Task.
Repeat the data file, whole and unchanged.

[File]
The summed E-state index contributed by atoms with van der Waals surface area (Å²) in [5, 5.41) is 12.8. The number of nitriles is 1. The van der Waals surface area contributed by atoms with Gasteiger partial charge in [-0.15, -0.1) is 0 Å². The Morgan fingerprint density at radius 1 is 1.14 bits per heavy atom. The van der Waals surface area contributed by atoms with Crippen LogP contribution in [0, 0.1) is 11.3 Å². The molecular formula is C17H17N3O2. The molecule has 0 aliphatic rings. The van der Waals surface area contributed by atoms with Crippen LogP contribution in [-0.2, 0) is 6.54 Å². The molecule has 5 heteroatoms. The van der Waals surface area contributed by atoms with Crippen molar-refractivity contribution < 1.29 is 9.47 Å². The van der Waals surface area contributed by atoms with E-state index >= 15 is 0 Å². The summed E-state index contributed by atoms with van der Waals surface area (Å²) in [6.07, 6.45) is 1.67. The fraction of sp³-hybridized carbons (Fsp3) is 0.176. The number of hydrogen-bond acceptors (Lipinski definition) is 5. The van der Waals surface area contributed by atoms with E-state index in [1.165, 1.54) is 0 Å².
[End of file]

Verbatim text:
The summed E-state index contributed by atoms with van der Waals surface area (Å²) in [5, 5.41) is 12.8. The number of nitriles is 1. The van der Waals surface area contributed by atoms with Gasteiger partial charge in [-0.15, -0.1) is 0 Å². The Morgan fingerprint density at radius 1 is 1.14 bits per heavy atom. The van der Waals surface area contributed by atoms with Crippen LogP contribution in [0, 0.1) is 11.3 Å². The molecular formula is C17H17N3O2. The molecule has 0 aliphatic rings. The van der Waals surface area contributed by atoms with Crippen LogP contribution in [-0.2, 0) is 6.54 Å². The molecule has 5 heteroatoms. The van der Waals surface area contributed by atoms with Crippen molar-refractivity contribution < 1.29 is 9.47 Å². The van der Waals surface area contributed by atoms with E-state index >= 15 is 0 Å². The summed E-state index contributed by atoms with van der Waals surface area (Å²) in [6.07, 6.45) is 1.67. The fraction of sp³-hybridized carbons (Fsp3) is 0.176. The number of hydrogen-bond acceptors (Lipinski definition) is 5. The van der Waals surface area contributed by atoms with E-state index in [1.165, 1.54) is 0 Å².